The genus Megalurus contains one Indian species which occurs in a somewhat erratic manner over a considerable portion of the Empire. This bird appears to have little or nothing of a spring moult; its tail is not changed, and probably what little moult it has at that season is confined to some of the body-feathers. The young, however, are intensely and richly coloured, which shows the affinity of this species for the Warblers.
Megalurus frequents plains of grass and the banks of rivers, feeds on the ground a good deal, and is not so fond of hiding itself as some of its allies; in fact, I have found it an easy bird to observe. It has a fine song, loud and cheerful, uttered as the bird flies up into the air and descends with motionless wings some fifty yards from where it started.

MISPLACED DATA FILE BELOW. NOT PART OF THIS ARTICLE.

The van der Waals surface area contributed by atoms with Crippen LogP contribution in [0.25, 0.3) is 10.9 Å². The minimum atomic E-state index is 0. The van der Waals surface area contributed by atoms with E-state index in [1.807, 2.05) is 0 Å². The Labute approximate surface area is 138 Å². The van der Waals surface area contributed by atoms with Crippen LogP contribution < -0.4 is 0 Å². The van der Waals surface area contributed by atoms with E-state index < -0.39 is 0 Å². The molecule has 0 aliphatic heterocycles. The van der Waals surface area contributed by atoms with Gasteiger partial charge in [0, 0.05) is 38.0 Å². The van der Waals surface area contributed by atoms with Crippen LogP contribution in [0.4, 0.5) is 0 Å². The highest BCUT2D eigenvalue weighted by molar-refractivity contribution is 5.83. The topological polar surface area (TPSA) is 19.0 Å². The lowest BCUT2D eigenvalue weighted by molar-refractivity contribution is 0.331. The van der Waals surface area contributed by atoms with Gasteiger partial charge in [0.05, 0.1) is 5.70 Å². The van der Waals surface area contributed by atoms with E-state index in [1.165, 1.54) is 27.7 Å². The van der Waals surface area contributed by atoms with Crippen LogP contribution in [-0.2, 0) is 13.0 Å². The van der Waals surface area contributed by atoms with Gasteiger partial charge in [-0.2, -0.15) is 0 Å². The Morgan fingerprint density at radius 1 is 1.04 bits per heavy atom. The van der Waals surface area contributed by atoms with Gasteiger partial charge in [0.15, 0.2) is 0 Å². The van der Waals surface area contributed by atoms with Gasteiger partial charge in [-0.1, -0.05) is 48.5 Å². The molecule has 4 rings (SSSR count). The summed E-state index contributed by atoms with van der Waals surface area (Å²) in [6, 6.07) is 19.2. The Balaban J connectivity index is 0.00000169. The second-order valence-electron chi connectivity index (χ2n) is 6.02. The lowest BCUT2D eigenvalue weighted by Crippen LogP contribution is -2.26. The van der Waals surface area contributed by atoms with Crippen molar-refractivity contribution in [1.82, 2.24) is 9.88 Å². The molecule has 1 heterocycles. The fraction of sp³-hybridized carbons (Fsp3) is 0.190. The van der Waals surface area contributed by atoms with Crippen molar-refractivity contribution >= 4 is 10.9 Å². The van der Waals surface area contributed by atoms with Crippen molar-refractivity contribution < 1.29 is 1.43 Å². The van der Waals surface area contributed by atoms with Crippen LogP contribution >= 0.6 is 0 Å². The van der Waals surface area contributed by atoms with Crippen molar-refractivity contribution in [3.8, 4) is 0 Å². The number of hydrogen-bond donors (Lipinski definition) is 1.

In Megalurus the sexes are alike ; the bill is strong; the wing is less rounded than in most of the sedentary Warblers, the third primary reaching to the tip of the wing, and the first being of very large size. The tail is very much longer than the wing, pointed and much graduated. The rictal bristles are strong, there are no supplementary hairs, and the feathers of the forehead are remark¬ably short and close. Hume has drawn attention to the curious formation of the foot: it is deeply cleft between the middle and inner toe, and this latter is partially reversible. This peculiarity explains the rapidity and ease with which the bird climbs about amongst reeds and reed-grass.